By REBECCA GIBB — WINE SEARCHER Monday, 17-Mar-2014
In his 20 years at the helm of Pauillac estate Château Pontet-Canet, he has introduced unconventional methods including green harvesting, biodynamics and now amphorae. He reveals the ups and downs of his career.
Interview by Rebecca Gibb
Were you always destined to be in the wine and spirits game?
When I was a kid I dreamed of being a farmer, not to be in wine. Some kids want to be firemen or policemen or whatever, but I wanted to be a farmer. So I am a farmer specializing in grapes. Always on Sunday, my father would open wine for pleasure for us kids to try and to think about whether or not we liked it. It was a game. Somehow wine is in our blood. I first studied but my father didn’t give me pocket money so I had to earn money to be able to have fun. I was working as a wine salesman in Bordeaux [and in Paris].
© Pontet Canet | Alfred Tesseron below, plans on building more stables to increase his horse power at Pontet-Canet
Tell me about your father, Guy, who purchased Pontet-Canet.
I had a very bright father. We are a Cognac family, but in 1975 he had the idea to buy Pontet-Canet. He already owned Lafon-Rochet, which is now owned by my brother. At that time I lived in the United States. I studied oenology but went into sales and marketing and had no idea that I would be invited to help my father. When I started to work with my father and I had been to the U.S., I thought I knew everything, but I still had everything to learn. I knew nothing.
Was there any conflict between the generations?
1994 was a very painful year for me. I thought I would lose my job that year. I hired Jean-Michel [Comme] in 1989 and he started to do the green harvest, which was not done on the Left Bank at all at that time; it was practised on the Right Bank. We started but I didn’t tell my father. I told Jean-Michel to try the green harvest a long way away from the house. That summer, I went to the beach in August like everyone does; my father stayed at home. When I came back, I went to hug him [his father did not reciprocate]. I asked him what was wrong. I thought he was sick, but Nicole [Guy’s wife] told me: ‘No, it’s about you.‘
I couldn’t sleep. The next day I went to the vineyard and spoke to one of the older chaps and he said, ‘You know, your father and I get on very well.‘ I asked him what he meant. He told me, ‘You are killing the vines. It’s against Mother Nature to cut off the grapes and leave them on the floor.‘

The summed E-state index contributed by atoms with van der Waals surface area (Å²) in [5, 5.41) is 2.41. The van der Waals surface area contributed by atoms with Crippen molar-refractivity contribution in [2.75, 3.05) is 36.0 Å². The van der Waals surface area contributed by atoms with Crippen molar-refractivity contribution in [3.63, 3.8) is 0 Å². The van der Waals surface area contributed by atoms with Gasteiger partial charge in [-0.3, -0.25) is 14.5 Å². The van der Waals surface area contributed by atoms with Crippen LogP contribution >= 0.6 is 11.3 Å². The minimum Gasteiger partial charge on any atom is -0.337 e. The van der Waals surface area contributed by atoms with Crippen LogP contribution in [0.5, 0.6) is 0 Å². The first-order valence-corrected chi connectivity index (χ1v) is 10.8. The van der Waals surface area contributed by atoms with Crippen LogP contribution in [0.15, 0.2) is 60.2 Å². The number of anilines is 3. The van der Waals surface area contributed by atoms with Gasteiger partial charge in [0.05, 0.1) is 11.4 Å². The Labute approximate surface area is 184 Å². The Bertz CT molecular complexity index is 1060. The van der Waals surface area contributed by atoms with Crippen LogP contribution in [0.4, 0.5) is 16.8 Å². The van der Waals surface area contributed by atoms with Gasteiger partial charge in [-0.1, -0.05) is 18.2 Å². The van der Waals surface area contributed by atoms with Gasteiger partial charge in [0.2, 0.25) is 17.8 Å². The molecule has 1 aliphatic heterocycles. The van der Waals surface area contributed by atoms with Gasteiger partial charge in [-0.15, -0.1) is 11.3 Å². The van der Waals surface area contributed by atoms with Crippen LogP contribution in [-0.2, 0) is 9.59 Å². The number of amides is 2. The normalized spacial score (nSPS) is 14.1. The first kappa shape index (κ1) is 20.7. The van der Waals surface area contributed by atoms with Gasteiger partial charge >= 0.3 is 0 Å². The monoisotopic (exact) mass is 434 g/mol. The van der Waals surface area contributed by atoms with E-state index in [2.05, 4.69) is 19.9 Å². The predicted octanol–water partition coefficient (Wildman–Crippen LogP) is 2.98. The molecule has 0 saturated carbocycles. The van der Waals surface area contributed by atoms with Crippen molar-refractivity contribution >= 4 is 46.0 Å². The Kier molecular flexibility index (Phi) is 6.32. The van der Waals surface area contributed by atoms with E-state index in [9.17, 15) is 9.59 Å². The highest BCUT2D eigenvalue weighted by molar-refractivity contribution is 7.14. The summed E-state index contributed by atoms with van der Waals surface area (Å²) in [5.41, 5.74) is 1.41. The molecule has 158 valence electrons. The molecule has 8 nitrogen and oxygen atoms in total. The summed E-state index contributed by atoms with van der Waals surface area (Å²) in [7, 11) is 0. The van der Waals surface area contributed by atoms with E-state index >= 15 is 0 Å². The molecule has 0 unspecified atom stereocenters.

I went to see my father and told him I had made a mistake but that the grapes were on the floor and they were not coming back. I said: ‘Let me do the vintage 100%. If the wine is good let me carry on and you can handle the finances.‘ My father smiled and said, ‘We have a deal.‘ He went back to his house in Bordeaux and never came back to Pontet-Canet.
What happened next?
I asked him to taste the 1994 vintage in 1995. He said: ‘I have a cold and I don’t want to taste the wine.‘ I thought ‘My God, something is wrong again,‘ but then he said, ‘I don’t need to taste the wine, people that I trust have called me to tell me it’s good.‘ So, from that time on we were able to work together but in a different way. 1994 was a very big turning point.
© Pontet Canet |
There have been big changes at the château since. Tell me about the adoption of biodynamics.
We started in 2004 with 14 hectares. I told Jean-Michel to try biodynamics at Pontet-Canet, thinking ‘two hectares,’ but he wanted to do more. When I tasted the Merlot [from the biodynamic plot], it was different. I asked if we could do it all over at Pontet-Canet but it was a risk. In 2005 we went 100%.
He was so happy I gave him the opportunity to do so, but it was also different for him. It takes a lot of looking after. At that time I had lost my father and in France we always have the problem of following on [inheritance tax]. We had to give the government half of the property to pay tax. If we did not succeed [with biodynamics] we would have lost Pontet-Canet.